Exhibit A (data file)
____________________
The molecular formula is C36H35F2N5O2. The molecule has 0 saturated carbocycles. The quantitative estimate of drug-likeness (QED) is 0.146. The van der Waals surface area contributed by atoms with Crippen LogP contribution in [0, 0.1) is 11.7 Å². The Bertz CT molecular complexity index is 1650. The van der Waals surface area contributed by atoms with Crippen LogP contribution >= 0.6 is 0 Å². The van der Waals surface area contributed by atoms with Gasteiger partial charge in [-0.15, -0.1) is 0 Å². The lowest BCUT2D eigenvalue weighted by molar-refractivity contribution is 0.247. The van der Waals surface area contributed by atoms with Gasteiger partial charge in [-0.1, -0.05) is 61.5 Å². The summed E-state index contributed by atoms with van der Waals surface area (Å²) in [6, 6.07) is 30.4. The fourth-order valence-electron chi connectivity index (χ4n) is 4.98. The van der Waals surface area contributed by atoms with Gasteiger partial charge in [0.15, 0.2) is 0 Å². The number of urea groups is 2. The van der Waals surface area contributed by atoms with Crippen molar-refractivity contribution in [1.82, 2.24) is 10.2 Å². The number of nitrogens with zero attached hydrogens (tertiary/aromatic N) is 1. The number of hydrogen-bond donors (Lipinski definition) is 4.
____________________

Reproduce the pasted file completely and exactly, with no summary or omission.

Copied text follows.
The molecular formula is C36H35F2N5O2. The molecule has 0 saturated carbocycles. The quantitative estimate of drug-likeness (QED) is 0.146. The van der Waals surface area contributed by atoms with Crippen LogP contribution in [0, 0.1) is 11.7 Å². The Bertz CT molecular complexity index is 1650. The van der Waals surface area contributed by atoms with Crippen LogP contribution >= 0.6 is 0 Å². The van der Waals surface area contributed by atoms with Gasteiger partial charge in [-0.15, -0.1) is 0 Å². The lowest BCUT2D eigenvalue weighted by molar-refractivity contribution is 0.247. The van der Waals surface area contributed by atoms with Gasteiger partial charge in [-0.1, -0.05) is 61.5 Å². The summed E-state index contributed by atoms with van der Waals surface area (Å²) in [6, 6.07) is 30.4. The fourth-order valence-electron chi connectivity index (χ4n) is 4.98. The van der Waals surface area contributed by atoms with Gasteiger partial charge in [0.15, 0.2) is 0 Å². The number of urea groups is 2. The van der Waals surface area contributed by atoms with Crippen molar-refractivity contribution in [1.82, 2.24) is 10.2 Å². The number of nitrogens with zero attached hydrogens (tertiary/aromatic N) is 1. The number of hydrogen-bond donors (Lipinski definition) is 4.